WHEELING, W.Va. — Last year, with natural gas selling around $1.30 per unit higher than it is now, roughly 5,000 members of the Upper Ohio Valley Building Trades Council saw “full employment” because they built processing plants and compressor stations across the Marcellus and Utica shale regions.
Now, the workers who showed up at the intersection of 16th and Main streets in downtown Wheeling on Thursday afternoon said about 20 percent of building trades construction workers are without jobs. To them, this is unacceptable when everywhere they look, they see more pipelines, more compressor stations and more processing infrastructure.
“The price of gas dropped, so now they want to low-ball everything,” Gaylerd Hull, a pipefitter from Benwood, said. “It’s been a boom for the area, but it’s not as good as it could be now.”
Protesters said instead of hiring local workers, many companies building in the fields simply transport their employees from states such as Texas, Oklahoma, Arkansas and Louisiana. This is evident by the numerous RV parks throughout the area accommodating such out-of-state workers.
“I mean, you’ve got ‘Oil City’ out by the (Ohio Valley) Mall full of them. Why can’t they hire local first, then if they need more, bring them in,” Hull said.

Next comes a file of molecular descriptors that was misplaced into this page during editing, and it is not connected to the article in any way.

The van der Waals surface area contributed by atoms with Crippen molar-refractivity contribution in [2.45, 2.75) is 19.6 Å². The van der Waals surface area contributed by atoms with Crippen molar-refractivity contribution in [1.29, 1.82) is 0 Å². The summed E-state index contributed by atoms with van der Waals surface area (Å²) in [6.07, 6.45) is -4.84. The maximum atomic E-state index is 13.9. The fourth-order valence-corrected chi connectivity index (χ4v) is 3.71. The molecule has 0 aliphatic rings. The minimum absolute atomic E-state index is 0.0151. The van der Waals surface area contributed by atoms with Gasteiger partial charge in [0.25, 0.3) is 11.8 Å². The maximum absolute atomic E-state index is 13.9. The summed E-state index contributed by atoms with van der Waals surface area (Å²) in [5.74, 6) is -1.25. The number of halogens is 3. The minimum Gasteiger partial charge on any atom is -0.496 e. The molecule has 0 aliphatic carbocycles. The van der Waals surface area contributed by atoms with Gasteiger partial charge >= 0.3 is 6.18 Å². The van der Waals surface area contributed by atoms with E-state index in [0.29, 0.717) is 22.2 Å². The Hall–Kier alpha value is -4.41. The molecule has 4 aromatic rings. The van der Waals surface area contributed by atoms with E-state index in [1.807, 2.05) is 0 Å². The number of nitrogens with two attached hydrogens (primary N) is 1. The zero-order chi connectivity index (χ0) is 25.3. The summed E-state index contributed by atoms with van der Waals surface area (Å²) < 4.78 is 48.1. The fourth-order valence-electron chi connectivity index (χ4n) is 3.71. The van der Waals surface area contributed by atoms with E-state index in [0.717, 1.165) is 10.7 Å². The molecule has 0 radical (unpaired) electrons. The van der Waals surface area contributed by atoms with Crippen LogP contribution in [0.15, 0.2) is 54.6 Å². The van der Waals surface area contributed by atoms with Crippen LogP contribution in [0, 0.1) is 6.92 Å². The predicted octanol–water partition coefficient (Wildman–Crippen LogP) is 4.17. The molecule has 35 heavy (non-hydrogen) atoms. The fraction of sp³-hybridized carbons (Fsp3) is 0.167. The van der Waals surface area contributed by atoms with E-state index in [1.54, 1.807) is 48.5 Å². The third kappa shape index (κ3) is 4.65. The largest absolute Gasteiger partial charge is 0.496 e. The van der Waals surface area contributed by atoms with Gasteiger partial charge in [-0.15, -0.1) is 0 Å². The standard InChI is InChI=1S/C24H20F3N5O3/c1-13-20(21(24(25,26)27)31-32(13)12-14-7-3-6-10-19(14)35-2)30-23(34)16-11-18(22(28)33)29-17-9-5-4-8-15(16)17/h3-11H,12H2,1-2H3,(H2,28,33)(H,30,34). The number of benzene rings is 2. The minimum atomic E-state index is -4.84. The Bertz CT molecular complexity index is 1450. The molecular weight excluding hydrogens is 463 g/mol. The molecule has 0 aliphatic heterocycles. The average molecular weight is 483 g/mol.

“They want cheap labor, period,” said Doug Giffin, president of International Brotherhood of Electrical Workers No. 141. “This could be an economic boom for this area. But the resources are being pumped out and some of the wages are being pumped out.”
Recently, Southwestern Energy Co. donated $500,000 to fund scholarships for petroleum technology programs at West Virginia Northern Community College and Pierpont Community and Technical College, with each institution receiving $250,000. However, building trades members said specialized training such as this is not necessary for most of the jobs in the oilfield.
“With the amount of work going on here, not one of our members should be out of work,” Giffin said.
As the protesters rallied, numerous motorists beeped their horns on the way by to express their support for the cause.
“We really don’t want to fight with these companies. We just want them to know that we are qualified, we are drug tested and we are here. There is no reason for our members to not get this work,” Giffin added.